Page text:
Obituaries of residents from the District, Maryland and Northern Virginia.
Neil Putman, 91, a retired Navy captain who as a pilot made 158 landings on aircraft carriers, died April 25 at his home in New Smyrna Beach, Fla. The cause was congestive heart failure, said a family friend, Judith Bruce.
Capt. Putman was born in Yuba City, Calif., and served in the Navy for 32 years before retiring in 1974. He was commanding officer of several ships, including the destroyer USS Haverfield, and later was project manager for programs concerning race, alcohol and drug rehabilitation. His final active-duty assignment was at the Pentagon. He was a past president of Springfield Golf and Country Club in Springfield, Va. He moved to Florida from West Springfield in the late 1980s.
Vernon G. Bohl, 85, a meteorological forecaster for the National Oceanic and Atmospheric Administration who retired in 1986 as deputy chief of the heavy precipitation branch, died April 11 at a hospital in the District. The cause was congestive heart failure, said a daughter, Melissa Velasquez.
Mr. Bohl, a resident of Forestville, Md., was born in Hermann, Mo. During his 28 years with NOAA, he played a key role in forming a unit that evolved into NOAA’s Weather Prediction Center. The American Meteorological Society honored him for outstanding service during major snowstorms in the Northeast in 1978. He was a charter member of the National Weather Association and a member of Davies Memorial Unitarian Universalist Church in Camp Springs, Md.
Lyndal L. Shaneyfelt, 98, an FBI special agent who was a photographic expert and handwriting analyst and appeared before the Warren Commission, which investigated the assassination of President John F. Kennedy in 1963, died April 24 at a nursing home in Boston. The cause was a heart attack, pneumonia and congestive heart failure, said a daughter-in-law, Christine McDonnell.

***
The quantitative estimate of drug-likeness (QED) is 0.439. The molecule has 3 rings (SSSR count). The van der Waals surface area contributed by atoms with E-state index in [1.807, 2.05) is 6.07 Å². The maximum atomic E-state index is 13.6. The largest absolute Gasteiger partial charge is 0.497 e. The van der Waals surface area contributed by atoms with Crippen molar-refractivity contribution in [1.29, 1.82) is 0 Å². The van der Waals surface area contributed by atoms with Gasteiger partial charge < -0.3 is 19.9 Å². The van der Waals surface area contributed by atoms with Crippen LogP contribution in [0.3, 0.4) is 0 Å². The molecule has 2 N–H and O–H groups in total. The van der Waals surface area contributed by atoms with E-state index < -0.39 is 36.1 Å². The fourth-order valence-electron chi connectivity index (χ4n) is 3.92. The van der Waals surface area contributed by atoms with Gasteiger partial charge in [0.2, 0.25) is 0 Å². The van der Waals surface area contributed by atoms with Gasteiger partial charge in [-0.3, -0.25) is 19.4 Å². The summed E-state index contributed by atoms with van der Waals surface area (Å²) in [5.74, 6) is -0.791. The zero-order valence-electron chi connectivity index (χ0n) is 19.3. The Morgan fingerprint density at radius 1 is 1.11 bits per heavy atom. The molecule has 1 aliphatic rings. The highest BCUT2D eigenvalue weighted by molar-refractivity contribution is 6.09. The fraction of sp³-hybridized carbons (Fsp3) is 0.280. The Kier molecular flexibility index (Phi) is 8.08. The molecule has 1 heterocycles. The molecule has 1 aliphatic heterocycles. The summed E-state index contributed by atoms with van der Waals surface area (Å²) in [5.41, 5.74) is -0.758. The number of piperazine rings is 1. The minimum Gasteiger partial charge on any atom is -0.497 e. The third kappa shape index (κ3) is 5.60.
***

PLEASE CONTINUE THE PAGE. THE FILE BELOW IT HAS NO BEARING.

Mr. Shaneyfelt was born in Hastings, Neb., and joined the FBI in 1940. During the Warren Commission hearings, he studied photographs and film to determine the timing and angle of the shots that killed the president; he testified that the shooting was the work of one gunman. After his retirement in the early 1970s, he worked as an independent document examiner and photographic specialist and testified as an expert witness across the country. He moved to Boston from Alexandria, Va., in 2007.
Gary D. Van Zee, 66, a bookkeeper at the Treasury Department in the 1980s and early 1990s, died April 25 at a hospice in Arlington, Va. The cause was oral and lung cancer, said a brother, James Van Zee.
Mr. Van Zee, a resident of Alexandria, Va., was born in Fairfield, Iowa, and raised in Falls Church, Va. After serving in the Air Force in the early 1970s, he did billing and record-keeping for hotels in Colorado before joining the Treasury Department’s Bureau of the Public Debt. He later worked for Sato Travel, Target and other companies.
CORRECTION: The obituary for NOAA official Vernon G. Bohl incorrectly reported the name of the federal agency he worked for as the National Oceanographic and Atmospheric Administration. It’s the National Oceanic and Atmospheric Administration. The obituary has been revised to reflect the change.